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1

If there are no charges inside the cylinder, then the potential obeys Laplace's Equation: $$\nabla^2V = 0$$ In cylindrical coordinates, that's $$\left(\frac{\partial^2}{\partial r^2} + \frac 1 r \frac{\partial}{\partial r} + \frac{1}{r^2} \frac{\partial^2}{\partial \phi^2} + \frac{\partial^2}{\partial z^2}\right) V = 0$$ Based on your notation, it seems ...


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Comments to the question (v3): I) The Gurtin-Tonti bi-local method [which OP mentions in an example; see also Section II below] of pairing opposite times $t\leftrightarrow (t_f-t_i)-t$ (hidden inside a convolution) is an artificial trick from a fundamental physics point of view, unless further justified. Why would such correlations into the past/future take ...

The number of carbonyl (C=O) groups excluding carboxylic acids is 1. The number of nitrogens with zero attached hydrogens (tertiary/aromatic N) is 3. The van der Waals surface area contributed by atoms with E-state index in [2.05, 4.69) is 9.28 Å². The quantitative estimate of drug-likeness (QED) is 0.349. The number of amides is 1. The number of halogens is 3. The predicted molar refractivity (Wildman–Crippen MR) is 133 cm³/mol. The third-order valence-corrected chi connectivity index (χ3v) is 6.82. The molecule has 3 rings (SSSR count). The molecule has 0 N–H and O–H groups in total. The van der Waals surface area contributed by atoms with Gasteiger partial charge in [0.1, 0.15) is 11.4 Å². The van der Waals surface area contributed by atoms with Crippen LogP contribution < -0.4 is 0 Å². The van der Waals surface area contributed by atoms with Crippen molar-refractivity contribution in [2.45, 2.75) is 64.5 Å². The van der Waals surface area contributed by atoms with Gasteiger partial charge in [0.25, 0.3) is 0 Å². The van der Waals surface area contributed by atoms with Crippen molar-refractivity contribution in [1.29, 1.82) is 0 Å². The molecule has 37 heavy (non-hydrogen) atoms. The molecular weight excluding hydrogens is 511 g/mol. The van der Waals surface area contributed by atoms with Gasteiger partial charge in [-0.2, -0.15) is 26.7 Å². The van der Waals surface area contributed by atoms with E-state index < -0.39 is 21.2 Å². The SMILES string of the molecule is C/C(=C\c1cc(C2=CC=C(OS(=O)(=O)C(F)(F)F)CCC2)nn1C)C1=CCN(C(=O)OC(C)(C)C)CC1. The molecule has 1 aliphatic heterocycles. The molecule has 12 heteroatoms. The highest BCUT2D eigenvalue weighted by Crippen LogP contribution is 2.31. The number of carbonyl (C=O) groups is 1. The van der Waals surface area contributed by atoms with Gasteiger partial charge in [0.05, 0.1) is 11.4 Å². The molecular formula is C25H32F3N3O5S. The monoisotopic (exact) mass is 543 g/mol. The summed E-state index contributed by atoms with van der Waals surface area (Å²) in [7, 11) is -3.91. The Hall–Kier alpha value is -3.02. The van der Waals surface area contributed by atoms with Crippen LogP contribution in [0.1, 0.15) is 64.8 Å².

1

In the ground state, both electrons are in the state with the lowest value of "n". E.g., in the case of an infinite potential well, the lowest quantum number is n=1. In this case, both electrons have n=1, but one electron is spin up and one electron is spin down, because of exclusion. The first excited state is one in which one of the electrons has n=1 ...


0

Periodic potentials necessarily imply periodic fields, so this would restrict the physical situations your field would be applicable to. That said, any set of potentials will give some physically viable set of electric and magnetic fields (though the charges and currents might be difficult to arrange, and the fields may or may not have finite energy). You ...


1